More American homes — especially those in the Newnan, Georgia area — are protected with shingles than any other type of roofing material. In fact, shingle roofs top over 80 percent of American homes coast to coast.

However, even if you’ve always had a shingle roof on your home, you may not know a lot about this roofing material and why it’s so popular.

This is why we, the roofing professionals at Eagle Watch Roofing, have provided you with some facts about shingles that you’ll find especially relevant when the time comes to replace your existing roof.

History of Shingle Roofs

The original shingles were wood and were invented in the 1700s to be used by the American colonies. Shingles began being used because of their durability and affordability. Slate roofs were also used in the 1700s but were less common because of their high cost. More affordable than slate and more resilient than wood, asphalt roofing was invented in approximately 1903 to later begin normal use in America in 1911. Commercial metal shingle roofing was originally invented in 1959. The original metal used was aluminum. Other types of metal shingles began being used in the 1980s. However, steel and sheet metal as a general roofing material began being utilized in the 1930s. Clay tiles were originally used by China around 10,000 BCE, but after the Roman Empire fell, clay stopped being used until the 12th century.

Technical Facts About Shingles Roof

Asphalt Shingling

Asphalt shingling is produced through petroleum in a liquid state. The two types of asphalt shingle roofing are organic and fiberglass. These organic or natural materials include waste papers and wood fibers that are mixed with liquid or semi-liquid asphalt before being covered in another layer of asphalt. Fiberglass follows the same process of mixing with the asphalt but is made from glass instead. Mixing the asphalt with fiberglass or organic materials is what makes the shingle roofing waterproof.

The most popular asphalt shingles are three-tab shingles. This design is cut into strips approximately three feet long with two slits per strip opposite the strip’s length. The shingles are nailed in but also have a sun-activated adhesive that protects the roof from high winds and helps with water resistance.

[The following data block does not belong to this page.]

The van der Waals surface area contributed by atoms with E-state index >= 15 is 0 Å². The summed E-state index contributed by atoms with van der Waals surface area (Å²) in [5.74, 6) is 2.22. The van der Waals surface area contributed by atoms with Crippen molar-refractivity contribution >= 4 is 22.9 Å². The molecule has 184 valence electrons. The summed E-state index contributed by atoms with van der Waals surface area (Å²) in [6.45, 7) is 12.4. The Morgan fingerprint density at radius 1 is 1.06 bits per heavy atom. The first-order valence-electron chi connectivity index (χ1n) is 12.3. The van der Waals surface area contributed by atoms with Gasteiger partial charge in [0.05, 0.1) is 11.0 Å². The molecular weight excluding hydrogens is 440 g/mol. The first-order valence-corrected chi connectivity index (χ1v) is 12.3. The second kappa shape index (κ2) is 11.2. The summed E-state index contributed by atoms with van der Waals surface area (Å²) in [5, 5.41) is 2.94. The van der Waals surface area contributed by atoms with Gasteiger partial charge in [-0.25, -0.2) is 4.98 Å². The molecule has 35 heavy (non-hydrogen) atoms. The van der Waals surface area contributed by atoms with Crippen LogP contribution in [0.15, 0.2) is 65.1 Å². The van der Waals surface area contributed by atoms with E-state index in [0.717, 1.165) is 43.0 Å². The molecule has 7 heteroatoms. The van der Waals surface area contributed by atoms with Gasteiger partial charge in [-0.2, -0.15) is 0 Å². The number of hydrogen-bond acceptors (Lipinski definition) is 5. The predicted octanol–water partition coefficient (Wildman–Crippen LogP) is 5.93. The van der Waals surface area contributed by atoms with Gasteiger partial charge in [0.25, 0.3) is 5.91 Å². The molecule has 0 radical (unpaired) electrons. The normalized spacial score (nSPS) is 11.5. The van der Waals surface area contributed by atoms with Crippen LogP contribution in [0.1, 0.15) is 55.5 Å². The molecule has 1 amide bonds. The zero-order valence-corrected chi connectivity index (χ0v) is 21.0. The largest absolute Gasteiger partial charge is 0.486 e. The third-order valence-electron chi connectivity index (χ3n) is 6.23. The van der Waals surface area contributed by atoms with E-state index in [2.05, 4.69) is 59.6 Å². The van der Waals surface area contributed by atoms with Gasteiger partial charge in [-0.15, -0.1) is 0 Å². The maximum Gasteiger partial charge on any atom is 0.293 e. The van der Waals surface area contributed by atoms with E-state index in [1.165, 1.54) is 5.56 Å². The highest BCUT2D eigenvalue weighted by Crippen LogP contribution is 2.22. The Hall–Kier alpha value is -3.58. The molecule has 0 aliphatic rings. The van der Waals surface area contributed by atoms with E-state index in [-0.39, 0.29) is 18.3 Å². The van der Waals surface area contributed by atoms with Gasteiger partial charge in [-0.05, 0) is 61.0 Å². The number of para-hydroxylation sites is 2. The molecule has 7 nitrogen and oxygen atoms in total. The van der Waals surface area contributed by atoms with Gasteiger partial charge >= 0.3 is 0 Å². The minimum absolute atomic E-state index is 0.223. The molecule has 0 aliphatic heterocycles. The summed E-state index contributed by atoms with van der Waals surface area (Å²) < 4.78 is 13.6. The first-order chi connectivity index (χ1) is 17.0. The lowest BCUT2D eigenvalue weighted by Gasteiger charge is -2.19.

Another type of asphalt shingles is architectural asphalt shingles, which are made to mimic natural materials. Therefore, the shingles are purposely made uneven, with a less than exact shape.

Metal Shingling

Metal shingling is built with empty space between the metal and roof deck in order to lessen the amount of heat reaching the addict. The metal shingling acts as a natural thermal regulator. Proper ventilation is necessary, especially if a house features an attic, which can get very hot in the summer. In summer, attics can get as hot as 150 degrees Fahrenheit if not ventilated properly.

Steel metal shingles have a base of carbon steel coated by zinc, zinc and aluminum, aluminum, or aluminum and copper. The zinc and aluminum coating protects from rusting. Metal shingling is usually made by putting metal coils into a roll-former that creates metal panels.

Clay Shingling

In preparation for constructing clay roofing, the clay is mixed with plastic and/or sand to be burned at approximately 2,372 Fahrenheit in kilns. Clay tiles can be handmade as well as machine manufactured. Before the clay is even used, it must first be weathered down after being excavated. The clay could be weathered for even a year before being molded and shaped with water, adding moisture to ease the molding process. A rolling system presses the clay into the proper slab sizes. Metal wire cuts the slabs of clay into the correct dimensions. This is when the clay is baked in the kiln. After baking, the clay shingles are inspected for any warping or cracks. Any shingles with these defects are discarded. Clay has a low water absorption rate and can last over one hundred years, requiring little maintenance. Though, clay is more susceptible to cracking in freezing weather.

Slate Shingling